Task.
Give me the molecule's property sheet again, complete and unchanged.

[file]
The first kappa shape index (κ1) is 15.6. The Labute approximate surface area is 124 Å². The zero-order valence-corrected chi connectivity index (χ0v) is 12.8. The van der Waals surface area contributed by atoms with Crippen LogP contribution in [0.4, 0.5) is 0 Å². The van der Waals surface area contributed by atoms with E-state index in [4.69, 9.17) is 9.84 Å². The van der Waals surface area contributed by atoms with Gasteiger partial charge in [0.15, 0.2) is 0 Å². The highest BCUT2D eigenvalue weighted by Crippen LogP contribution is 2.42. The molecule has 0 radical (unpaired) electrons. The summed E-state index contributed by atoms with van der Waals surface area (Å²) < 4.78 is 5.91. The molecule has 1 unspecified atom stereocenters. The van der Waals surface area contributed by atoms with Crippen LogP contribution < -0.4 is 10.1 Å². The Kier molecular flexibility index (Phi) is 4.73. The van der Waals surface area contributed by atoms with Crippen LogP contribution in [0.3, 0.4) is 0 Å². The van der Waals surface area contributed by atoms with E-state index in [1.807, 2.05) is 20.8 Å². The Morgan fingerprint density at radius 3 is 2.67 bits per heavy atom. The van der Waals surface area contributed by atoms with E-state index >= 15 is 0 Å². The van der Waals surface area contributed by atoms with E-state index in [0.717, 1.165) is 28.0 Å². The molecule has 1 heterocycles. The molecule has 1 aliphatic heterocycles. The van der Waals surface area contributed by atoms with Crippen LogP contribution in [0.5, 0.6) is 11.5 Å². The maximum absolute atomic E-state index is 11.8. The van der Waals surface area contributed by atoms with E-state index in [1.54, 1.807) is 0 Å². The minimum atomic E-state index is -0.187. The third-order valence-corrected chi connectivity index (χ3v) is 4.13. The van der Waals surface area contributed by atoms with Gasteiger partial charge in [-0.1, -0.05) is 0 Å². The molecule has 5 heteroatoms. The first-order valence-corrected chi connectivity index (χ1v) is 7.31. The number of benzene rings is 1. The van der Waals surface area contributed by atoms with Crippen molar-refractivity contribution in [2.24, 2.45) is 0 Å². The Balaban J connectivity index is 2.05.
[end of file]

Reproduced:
The first kappa shape index (κ1) is 15.6. The Labute approximate surface area is 124 Å². The zero-order valence-corrected chi connectivity index (χ0v) is 12.8. The van der Waals surface area contributed by atoms with Crippen LogP contribution in [0.4, 0.5) is 0 Å². The van der Waals surface area contributed by atoms with E-state index in [4.69, 9.17) is 9.84 Å². The van der Waals surface area contributed by atoms with Gasteiger partial charge in [0.15, 0.2) is 0 Å². The highest BCUT2D eigenvalue weighted by Crippen LogP contribution is 2.42. The molecule has 0 radical (unpaired) electrons. The summed E-state index contributed by atoms with van der Waals surface area (Å²) < 4.78 is 5.91. The molecule has 1 unspecified atom stereocenters. The van der Waals surface area contributed by atoms with Crippen LogP contribution < -0.4 is 10.1 Å². The Kier molecular flexibility index (Phi) is 4.73. The van der Waals surface area contributed by atoms with Crippen LogP contribution in [0.3, 0.4) is 0 Å². The van der Waals surface area contributed by atoms with E-state index in [1.807, 2.05) is 20.8 Å². The Morgan fingerprint density at radius 3 is 2.67 bits per heavy atom. The van der Waals surface area contributed by atoms with E-state index >= 15 is 0 Å². The van der Waals surface area contributed by atoms with E-state index in [0.717, 1.165) is 28.0 Å². The molecule has 1 heterocycles. The molecule has 1 aliphatic heterocycles. The van der Waals surface area contributed by atoms with Crippen LogP contribution in [0.5, 0.6) is 11.5 Å². The maximum absolute atomic E-state index is 11.8. The van der Waals surface area contributed by atoms with E-state index in [1.54, 1.807) is 0 Å². The minimum atomic E-state index is -0.187. The third-order valence-corrected chi connectivity index (χ3v) is 4.13. The van der Waals surface area contributed by atoms with Gasteiger partial charge in [-0.1, -0.05) is 0 Å². The molecule has 5 heteroatoms. The first-order valence-corrected chi connectivity index (χ1v) is 7.31. The number of benzene rings is 1. The van der Waals surface area contributed by atoms with Crippen molar-refractivity contribution in [2.24, 2.45) is 0 Å². The Balaban J connectivity index is 2.05.